3. There’s also something WEIRD to me about the way they change Kimi over to "tai" towards the end.

    Kimi’s never expressed a preference. Possibly Kimi isn’t aware of gender at all, or at least concerned with it.

    I can *understand* the idea of not accepting cisgender as default, basically saying that Kimi has never expressed *any* preference, so neither a cis-assumption nor a trans-assumption is appropriate.

    …but that’s terribly muddied by the Khana convention of relegating non-scholars to womanhood. You might as well say that ANY nonverbal child who hasn’t reacted strongly to gender is likewise queer, nongendered.

    Heck, you CAN say that, and I can see the sense in it. But… there’s something I find in it, particularly the way it’s used here, that bothers me. Like it’s extremely important, given the complete lack of interest on Kimi’s side, to turn that lack of interest into a pivotal definition and identity for him. It’s presented as *the RIGHT way to treat Kimi*, when it seems like Kimi’s absolutely fine with how zie’s been treated up until now.

    It might be the right way to think of people *in general*, but I’m not seeing it as persuasively making a difference to any of the *specific* characters involved. So presenting it as part of the climax, as a concluding moment of enlightenment, seems… odd, to me.

    1. I think it’s meant as an expression of the blending of customs and cultures, one where the default is ‘unknown’, and one where the default is female unless declared male.

      In a way, I do think the default of "unknown" makes more sense than what is effectively a forcible transition being imposed on a possibly not-trans person, and those are really the sole two choices presented. Of those two, the former sounds more fair.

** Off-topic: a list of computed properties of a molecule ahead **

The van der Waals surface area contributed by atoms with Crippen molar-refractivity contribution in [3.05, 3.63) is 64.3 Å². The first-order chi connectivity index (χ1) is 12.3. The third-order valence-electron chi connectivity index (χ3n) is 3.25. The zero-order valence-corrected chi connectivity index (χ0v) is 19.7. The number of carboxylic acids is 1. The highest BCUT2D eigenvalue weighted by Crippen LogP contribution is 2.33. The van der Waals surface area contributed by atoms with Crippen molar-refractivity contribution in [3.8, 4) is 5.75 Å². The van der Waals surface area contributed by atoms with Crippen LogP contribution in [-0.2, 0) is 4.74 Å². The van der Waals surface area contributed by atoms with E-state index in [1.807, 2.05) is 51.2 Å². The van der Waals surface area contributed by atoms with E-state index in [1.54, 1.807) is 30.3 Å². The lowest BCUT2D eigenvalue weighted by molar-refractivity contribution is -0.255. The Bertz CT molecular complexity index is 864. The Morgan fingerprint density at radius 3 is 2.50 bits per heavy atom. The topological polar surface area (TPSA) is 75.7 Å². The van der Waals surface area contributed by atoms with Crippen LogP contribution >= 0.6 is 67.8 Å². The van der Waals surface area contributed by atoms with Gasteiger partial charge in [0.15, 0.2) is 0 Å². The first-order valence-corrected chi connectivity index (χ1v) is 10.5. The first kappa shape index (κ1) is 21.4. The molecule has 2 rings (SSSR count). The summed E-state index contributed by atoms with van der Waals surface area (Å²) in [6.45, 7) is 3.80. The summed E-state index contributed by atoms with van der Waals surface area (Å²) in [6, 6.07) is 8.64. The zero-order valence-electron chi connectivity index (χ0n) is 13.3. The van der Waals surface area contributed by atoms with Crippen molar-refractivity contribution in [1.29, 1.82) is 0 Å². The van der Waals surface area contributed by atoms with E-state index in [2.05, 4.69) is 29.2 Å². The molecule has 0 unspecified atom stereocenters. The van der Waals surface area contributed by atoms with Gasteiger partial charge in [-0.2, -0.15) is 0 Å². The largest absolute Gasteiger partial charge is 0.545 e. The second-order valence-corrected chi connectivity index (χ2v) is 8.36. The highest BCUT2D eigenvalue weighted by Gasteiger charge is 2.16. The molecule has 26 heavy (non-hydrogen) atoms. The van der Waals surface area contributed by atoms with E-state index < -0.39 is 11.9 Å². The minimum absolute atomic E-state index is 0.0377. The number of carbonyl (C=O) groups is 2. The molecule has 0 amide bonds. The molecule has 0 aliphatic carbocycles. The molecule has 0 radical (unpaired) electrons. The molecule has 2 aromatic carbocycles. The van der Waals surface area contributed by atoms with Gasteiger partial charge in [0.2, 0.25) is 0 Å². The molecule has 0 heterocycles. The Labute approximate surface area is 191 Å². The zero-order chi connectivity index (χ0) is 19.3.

It doesn’t help that the whole story concludes before Kimi hits puberty, because even non-verbal, non-neurotypical people (and I am not just speaking of the character) often do choose to express a gender.

      But I also don’t think it becomes a pivotal definition or identity to Kimi — I don’t think it does to anyone but Aviya (and maybe Gitit). The new peoples see Kimi as one thing, and would use their term regardless of what Aviya or Gitit or grandmother/father nai-Tammah do. Kimi and nai-Tammah had their own interests, and don’t actually seem to care one way or the other.

    2. > In a way, I do think the default of "unknown" makes more sense than what is effectively a forcible transition being imposed on a possibly not-trans person, and those are really the sole two choices presented. Of those two, the former sounds more fair.

      Yes, this.
      It feels like there’s an achingly missing step here, which is presuming cis-ness *without* forcing a transition.

      There’s a certain elegance in skipping right over that, and going straight for "don’t assume." But honestly, I felt like the story had lapsed into a lecture-ish mode by then; that we were past the part where story was happening. I was much happier with Kimi being of ambiguous gender *before* Aviya gets lectured about it at the finale.

      I hear your point, though, that me seeing it as a definitive lecture might not be the author’s intention, nor the popular reader experience. 🙂

Leave a Reply